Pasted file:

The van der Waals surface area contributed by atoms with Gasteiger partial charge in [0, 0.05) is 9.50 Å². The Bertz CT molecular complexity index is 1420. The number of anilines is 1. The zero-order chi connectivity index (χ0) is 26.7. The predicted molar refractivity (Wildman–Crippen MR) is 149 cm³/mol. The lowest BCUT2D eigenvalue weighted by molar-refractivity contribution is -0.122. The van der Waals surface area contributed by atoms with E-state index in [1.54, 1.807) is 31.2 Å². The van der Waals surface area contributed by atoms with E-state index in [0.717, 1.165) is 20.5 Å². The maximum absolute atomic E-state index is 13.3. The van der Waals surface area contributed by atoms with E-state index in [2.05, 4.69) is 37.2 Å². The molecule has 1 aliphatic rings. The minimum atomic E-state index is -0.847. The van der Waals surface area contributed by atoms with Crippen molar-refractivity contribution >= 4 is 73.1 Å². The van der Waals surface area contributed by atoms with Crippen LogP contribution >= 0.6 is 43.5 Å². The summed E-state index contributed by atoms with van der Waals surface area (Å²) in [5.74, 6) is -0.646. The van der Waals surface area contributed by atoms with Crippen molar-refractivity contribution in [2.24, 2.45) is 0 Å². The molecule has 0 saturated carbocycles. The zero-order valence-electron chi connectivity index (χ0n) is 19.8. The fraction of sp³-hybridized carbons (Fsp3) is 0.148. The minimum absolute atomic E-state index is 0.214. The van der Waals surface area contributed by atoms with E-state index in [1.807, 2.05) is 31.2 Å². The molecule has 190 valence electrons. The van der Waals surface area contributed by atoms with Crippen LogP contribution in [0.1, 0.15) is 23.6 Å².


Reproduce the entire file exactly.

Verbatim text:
The van der Waals surface area contributed by atoms with Gasteiger partial charge in [0, 0.05) is 9.50 Å². The Bertz CT molecular complexity index is 1420. The number of anilines is 1. The zero-order chi connectivity index (χ0) is 26.7. The predicted molar refractivity (Wildman–Crippen MR) is 149 cm³/mol. The lowest BCUT2D eigenvalue weighted by molar-refractivity contribution is -0.122. The van der Waals surface area contributed by atoms with E-state index in [1.54, 1.807) is 31.2 Å². The van der Waals surface area contributed by atoms with E-state index in [0.717, 1.165) is 20.5 Å². The maximum absolute atomic E-state index is 13.3. The van der Waals surface area contributed by atoms with E-state index in [2.05, 4.69) is 37.2 Å². The molecule has 1 aliphatic rings. The minimum atomic E-state index is -0.847. The van der Waals surface area contributed by atoms with Crippen molar-refractivity contribution >= 4 is 73.1 Å². The van der Waals surface area contributed by atoms with Crippen LogP contribution >= 0.6 is 43.5 Å². The summed E-state index contributed by atoms with van der Waals surface area (Å²) in [5.74, 6) is -0.646. The van der Waals surface area contributed by atoms with Crippen molar-refractivity contribution in [2.24, 2.45) is 0 Å². The molecule has 0 saturated carbocycles. The zero-order valence-electron chi connectivity index (χ0n) is 19.8. The fraction of sp³-hybridized carbons (Fsp3) is 0.148. The minimum absolute atomic E-state index is 0.214. The van der Waals surface area contributed by atoms with E-state index in [1.807, 2.05) is 31.2 Å². The molecule has 190 valence electrons. The van der Waals surface area contributed by atoms with Crippen LogP contribution in [0.1, 0.15) is 23.6 Å².